The word "Medigap" is written on a yellow sticky note with a stethoscope wrapped around it.

Quick Guide to Medigap Plans

In Triage Cancer's free Quick Guide to Medigap Plans, you'll learn about the parts of Medicare, how to qualify for Medigap, when to buy a Medigap plan, and differences by state.

Medicare is a government-funded and run health insurance program. To be eligible for Medicare, you must: be 65+ years old; have collected SSDI more than 24 months; or have been diagnosed with end-stage renal disease (ESRD) or ALS. Medicare coverage is broken down into 4 parts:

  • Part A: Hospital Insurance. Includes hospital care, skilled nursing facilities, nursing homes, hospice, & home health.
  • Part B: Medical Insurance. Includes outpatient services, preventive care, labs, mental health care, ambulances, & durable medical equipment.
  • Part D: Prescription Drug Coverage. You have different plans to choose from depending on where you live, with different premiums and formularies.
  • Part C: Advantage Plans. Part C is an alternative to Parts A & B and includes the benefits and services covered under Parts A & B, and usually Part D. You can select a PPO or HMO plan that is run by a Medicare-approved private insurance company. If you buy a Part C plan, you are not eligible to buy a Medigap plan.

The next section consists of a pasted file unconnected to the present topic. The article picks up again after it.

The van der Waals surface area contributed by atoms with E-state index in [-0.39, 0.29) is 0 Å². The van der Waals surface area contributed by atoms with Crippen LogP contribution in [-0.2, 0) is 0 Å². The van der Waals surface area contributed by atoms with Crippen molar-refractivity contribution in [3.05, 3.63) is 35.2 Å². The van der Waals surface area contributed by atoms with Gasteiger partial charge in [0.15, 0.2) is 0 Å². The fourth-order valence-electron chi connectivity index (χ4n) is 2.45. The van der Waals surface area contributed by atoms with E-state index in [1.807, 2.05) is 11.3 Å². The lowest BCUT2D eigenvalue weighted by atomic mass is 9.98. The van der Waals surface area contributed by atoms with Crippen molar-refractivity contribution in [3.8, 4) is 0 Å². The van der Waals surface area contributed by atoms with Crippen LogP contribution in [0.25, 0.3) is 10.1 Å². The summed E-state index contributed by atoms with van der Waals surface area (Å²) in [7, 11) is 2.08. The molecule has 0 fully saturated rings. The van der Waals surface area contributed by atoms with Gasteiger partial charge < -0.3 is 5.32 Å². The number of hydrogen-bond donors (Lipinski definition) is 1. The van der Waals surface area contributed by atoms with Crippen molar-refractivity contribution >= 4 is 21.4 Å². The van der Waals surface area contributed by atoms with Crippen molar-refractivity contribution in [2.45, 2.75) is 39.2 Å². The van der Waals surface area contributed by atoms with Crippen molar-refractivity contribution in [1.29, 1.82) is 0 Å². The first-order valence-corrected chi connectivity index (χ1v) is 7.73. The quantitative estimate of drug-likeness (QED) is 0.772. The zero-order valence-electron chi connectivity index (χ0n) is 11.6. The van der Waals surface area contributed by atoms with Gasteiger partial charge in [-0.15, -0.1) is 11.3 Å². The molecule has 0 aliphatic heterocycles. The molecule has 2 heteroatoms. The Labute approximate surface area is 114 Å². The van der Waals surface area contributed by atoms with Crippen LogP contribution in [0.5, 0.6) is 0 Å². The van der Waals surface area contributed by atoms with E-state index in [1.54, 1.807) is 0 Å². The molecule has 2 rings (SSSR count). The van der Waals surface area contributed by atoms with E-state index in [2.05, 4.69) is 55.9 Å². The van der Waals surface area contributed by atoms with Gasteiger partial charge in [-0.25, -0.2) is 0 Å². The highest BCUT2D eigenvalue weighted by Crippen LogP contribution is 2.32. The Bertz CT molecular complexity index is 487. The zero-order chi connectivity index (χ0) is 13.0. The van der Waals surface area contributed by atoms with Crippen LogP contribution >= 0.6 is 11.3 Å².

How do I qualify for Medigap?

Medigap plans are additional insurance you can purchase to help pay deductibles, co-payments, co-insurance amounts, and other expenses original Medicare does not cover. You can buy a Medigap policy from any licensed insurance company in your state. You will pay an additional monthly premium for a Medigap plan, in addition to premiums for other Medicare parts. Medigap plans are standardized, meaning every insurer offers plans lettered A-N.

CoveragePlan APlan BPlan CPlan DPlan FPlan GPlan KPlan LPlan MPlan N
Medicare Part A Co-insurance & Hospital Costs (Up to an additional 365 days after Medicare benefits are used)100%100%100%100%100%100%100%100%100%100%
Medicare Part B Co-insurance or Co-payments100%100%100%100%100%100%50%75%100%100%
Blood First 3 Pints100%100%100%100%100%100%50%75%100%100%
Part A Hospice Co-insurance or Co-payments100%100%100%100%100%100%50%75%100%100%
Skilled Nursing Facility Co-insurancexx100%100%100%100%50%75%100%100%
Medicare Part A Deduciblex100%100%100%100%100%50%75%50%100%
Medicare Part B Deductiblexx100%x100%xxxxx
Medicare Part B Excess Chargesxxxx100%100%xxxx
Foreign Travel Emergency (up to plan limits)xx80%80%80%80%xx80%80%
Out of Pocket Maximum$7,060 in 2024$3,530 in 2024

The percentage shown is the amount the Medigap plan covers.

Note: Individuals who become eligible for Medicare after 1/1/2020, will no longer be able to purchase Medigap Plans F or C. Any individuals who already have Plans F or C will be able to keep those plans.

To qualify for a Medigap plan, you must be enrolled in Medicare Part A and B. Part A and B together are referred to as “Original Medicare.” For a more in-depth breakdown of Medicare Parts A and B, see our Quick Guide to Medicare – Extended.

When Should I Buy a Medigap Plan?

You can buy a Medigap plan during your Medicare initial enrollment period (IEP), which automatically begins three months before the month you turn 65 and lasts 7 months. If you sign up for a Medigap plan during the IEP, you